Okay, maybe. We’ll see.
I’ve been mulling over a lengthy response to the “Why didn’t Oprah take Bush’s ass to the woodshed instead?” argument I’ve seen several people make, including Lillet and, indirectly, A-Meg–both of whom I respect tremendously, even though I disagree wildly on this point. I’ve hesitated, though, because I know I have a completely irrational love for Oprah, and many making that argument have a completely irrational hate-on for her, so it’s like fighting about whether somebody’s pretty or not. The bottom line is, the woman did her job well–and whether you can stomach that depends on what you think of her and her job. Continue reading
Should there be a different standard of quality for fiction and memoir? My point, perhaps buried under the glibness below, was that the book was repeatedy deemed unsaleable as a novel–it didn’t meet many, many editors’ standards for artistic merit in its original form. That’s true of a number of very fine and indeed classic novels–save your comments–but in this case, an editor/publisher who’s been around the block just a tad looked at this manuscript and said, “It doesn’t work as a novel, but it’ll sell as a memoir.” From the get-go, the viability of the book hung on its perceived truthfulness, not on the storyteller’s craft.
In the old days, editors who saw promise in a rough novel manuscript would work with the author to realize its potential. As a novel. I understand that the business really doesn’t allow for that anymore, and I don’t blame Talese for that. (I blame chain bookstores who demand absurd discounts; moguls who decide to accessorize their media empires with publishing houses, like bimbos donning glasses to look smarter; and hell, even Bennett Cerf for setting the consignment precedent that to this day permits booksellers to dump whatever they don’t sell right back on the publishers, which means they can just hire illiterates and train them to move high volumes of coffee and inspirational fridge magnets.) But I do blame her for being so cynical as to repackage shitty fiction as gripping non-, specifically to capture a different market than the book was originally intended for, and then act like we’re just quibbling over semantics here.
Interestingly, one of the people who agrees with me is her husband.
All of this is making me wonder whatever happened to the words “Based on a true story.” Didn’t that used to be enough for people? Has the market for fiction gotten so utterly abysmal that authors and publishers need to lie about the real nature of a book?
Don’t answer that.
Okay, I’m really tempted to restrict my comments on James Frey to this link, ’cause it’s brill (and it’s from 2003), but that would mean shutting up. Still, I’m pretty sure I can’t ever top “Suck my cock tattoo that says suck my cock, James Frey, you whore.” I’m totally gonna tattoo my labia with “Neal Pollack, please have a beer with me,” just in case I ever meet him and don’t know what to say.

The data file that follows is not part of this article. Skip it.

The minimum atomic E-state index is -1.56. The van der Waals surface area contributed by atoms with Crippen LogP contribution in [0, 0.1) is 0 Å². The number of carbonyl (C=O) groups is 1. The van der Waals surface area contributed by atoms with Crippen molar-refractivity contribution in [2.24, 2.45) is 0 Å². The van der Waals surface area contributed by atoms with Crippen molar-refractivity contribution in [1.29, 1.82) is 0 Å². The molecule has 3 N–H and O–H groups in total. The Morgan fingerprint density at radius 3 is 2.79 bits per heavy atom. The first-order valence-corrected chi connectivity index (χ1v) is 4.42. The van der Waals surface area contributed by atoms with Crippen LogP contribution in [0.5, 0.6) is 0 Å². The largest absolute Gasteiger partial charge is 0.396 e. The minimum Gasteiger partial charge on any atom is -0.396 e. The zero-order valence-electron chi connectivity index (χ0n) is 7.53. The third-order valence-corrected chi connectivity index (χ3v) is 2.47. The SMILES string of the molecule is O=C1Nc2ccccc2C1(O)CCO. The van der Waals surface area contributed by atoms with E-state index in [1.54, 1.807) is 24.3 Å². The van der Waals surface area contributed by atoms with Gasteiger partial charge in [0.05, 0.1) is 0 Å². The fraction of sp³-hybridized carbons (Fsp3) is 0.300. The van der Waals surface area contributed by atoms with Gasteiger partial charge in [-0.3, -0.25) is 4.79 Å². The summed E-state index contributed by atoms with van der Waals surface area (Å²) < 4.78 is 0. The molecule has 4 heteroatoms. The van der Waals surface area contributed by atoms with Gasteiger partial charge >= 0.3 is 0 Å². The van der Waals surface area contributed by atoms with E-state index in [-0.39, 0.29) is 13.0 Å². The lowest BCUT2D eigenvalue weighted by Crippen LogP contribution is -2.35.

I wasn’t paying too much attention to the Frey scandal, because… well, who cares? A) I am so over discussing the line between fiction and creative non-fiction, and B) If people want to shell out for a specious and, by several accounts, horribly written memoir, that’s their problem. I worked in publishing long enough to know the public thirst for confessional horseshit is unquenchable, and it’s one of those things I just try not to think too hard about for my own sanity, like the war and Paris Hilton and whether consciousness really can affect matter and the amount of money I’ve spent at The Gap in the last ten years. But then I read that he did try to sell this as a novel, and was rejected 17 times, before Nan Talese told him to call it a memoir, and they’d sell a million little copies. That hurts my feelings. That’s just doing an end-run around a rare show of good taste among the book-buying public: the fact that we’re all sick to fucking death of novels about twentysomething white boys who fancy themselves hardcore and think an unexamined catalogue of drug experiences and Great Moments in Scatology constitutes “edgy” fiction. Unfair!
So, I’m not particularly offended by James Frey’s profiting so spectacularly from being a big, fat liar. I’m offended by his profiting so spectacularly from writing a bad novel. I’ve written enough terrible fiction in my lifetime to fill at least the first floor of my local Borders–where’s mine, Nan Talese? Where’s mine, Oprah? Huh?